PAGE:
• Is it faithful to use others’ outlines and sermons resources?
  • Is it ethical to use someone else’s story? How much credit must be given?
  • What if I don’t know any greek or hebrew?
  • Which books are the most important to buy if I am going to buy some?
  • What about commentaries? Which ones should I use? Which can I trust?

Those questions are important and we will cover most of them in coming articles. Hopefully it will help experienced preachers reflect more clearly on the resources we have become accustomed to using as well as clear some things up for beginning preachers at the same time.

Today we want to outline a critical difference between preaching resources in general, and exegetical resources for preaching in specific. There are thousands of endless millions of resources for preaching. That is not an exaggeration when you consider that all of life is a sermon when you have a well worn passage tucked away in your mental pocket. Exegetical resources are more countable, more easily categorized. Exegetical sources are more tailor made for the task of interpreting the Bible.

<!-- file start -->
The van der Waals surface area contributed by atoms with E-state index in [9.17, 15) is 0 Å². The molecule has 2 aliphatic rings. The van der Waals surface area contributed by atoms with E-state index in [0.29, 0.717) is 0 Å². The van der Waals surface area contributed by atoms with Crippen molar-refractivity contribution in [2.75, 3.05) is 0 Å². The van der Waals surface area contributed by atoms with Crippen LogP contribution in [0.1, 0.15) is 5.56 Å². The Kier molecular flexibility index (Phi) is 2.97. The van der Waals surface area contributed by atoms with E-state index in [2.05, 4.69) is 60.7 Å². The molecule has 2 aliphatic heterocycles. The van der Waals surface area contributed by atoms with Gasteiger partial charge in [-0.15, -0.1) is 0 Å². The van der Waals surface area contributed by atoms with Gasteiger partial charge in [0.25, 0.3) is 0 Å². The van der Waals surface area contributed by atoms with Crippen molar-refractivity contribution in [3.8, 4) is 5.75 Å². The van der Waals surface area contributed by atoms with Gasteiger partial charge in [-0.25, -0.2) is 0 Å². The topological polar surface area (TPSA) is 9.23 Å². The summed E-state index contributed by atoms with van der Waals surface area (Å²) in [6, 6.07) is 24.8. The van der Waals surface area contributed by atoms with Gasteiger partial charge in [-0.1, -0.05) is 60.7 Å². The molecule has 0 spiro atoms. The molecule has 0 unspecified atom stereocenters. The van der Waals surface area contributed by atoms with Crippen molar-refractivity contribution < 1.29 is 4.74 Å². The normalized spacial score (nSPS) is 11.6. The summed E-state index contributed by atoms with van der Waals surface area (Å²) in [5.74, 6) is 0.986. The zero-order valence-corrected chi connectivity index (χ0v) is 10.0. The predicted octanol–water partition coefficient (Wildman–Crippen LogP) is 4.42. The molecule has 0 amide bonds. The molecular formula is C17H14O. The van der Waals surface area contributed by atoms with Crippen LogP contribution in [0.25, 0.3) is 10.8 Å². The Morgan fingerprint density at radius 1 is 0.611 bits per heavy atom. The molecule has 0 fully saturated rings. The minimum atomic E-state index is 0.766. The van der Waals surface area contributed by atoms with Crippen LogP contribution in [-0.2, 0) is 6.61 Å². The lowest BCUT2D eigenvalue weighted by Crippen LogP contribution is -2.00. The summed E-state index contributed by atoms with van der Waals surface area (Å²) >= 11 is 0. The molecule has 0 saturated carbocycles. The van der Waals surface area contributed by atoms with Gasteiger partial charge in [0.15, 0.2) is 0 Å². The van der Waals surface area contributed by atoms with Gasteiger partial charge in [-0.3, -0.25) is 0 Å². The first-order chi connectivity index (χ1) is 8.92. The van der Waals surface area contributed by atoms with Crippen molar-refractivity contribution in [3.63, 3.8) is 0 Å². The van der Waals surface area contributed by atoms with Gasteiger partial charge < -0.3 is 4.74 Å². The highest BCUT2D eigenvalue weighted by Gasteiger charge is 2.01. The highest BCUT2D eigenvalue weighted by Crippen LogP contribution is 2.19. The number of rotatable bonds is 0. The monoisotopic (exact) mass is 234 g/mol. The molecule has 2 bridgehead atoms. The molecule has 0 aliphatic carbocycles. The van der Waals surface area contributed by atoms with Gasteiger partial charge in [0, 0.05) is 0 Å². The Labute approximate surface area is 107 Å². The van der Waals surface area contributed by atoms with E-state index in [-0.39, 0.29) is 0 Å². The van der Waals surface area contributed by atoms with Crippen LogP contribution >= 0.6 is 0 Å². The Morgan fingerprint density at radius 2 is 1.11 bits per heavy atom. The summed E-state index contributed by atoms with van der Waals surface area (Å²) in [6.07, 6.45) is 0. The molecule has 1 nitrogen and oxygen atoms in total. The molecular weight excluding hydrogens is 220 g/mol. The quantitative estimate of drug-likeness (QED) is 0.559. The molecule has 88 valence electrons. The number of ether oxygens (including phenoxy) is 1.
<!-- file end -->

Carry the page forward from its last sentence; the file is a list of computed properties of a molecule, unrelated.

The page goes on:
Here is the difference in a nutshell. Exegetical resources are those tools and sources used to understand and interpret the biblical passage in its own voice and time.

Preaching sources are the wide array of content inputs preachers use to add meaning and creative vantage points to their interpretation of the text. A book on friendship during the single years can be a preaching resource, whether it is particularly Christian or not. A lexicon defining the meaning of the Greek word friend, or the word for sibling-like love phileo, is obviously an exegetical resource.  

Why is this distinction so important?

It is tempting to prepare an entire sermon quilted together from patches of other people’s insights and interpretations.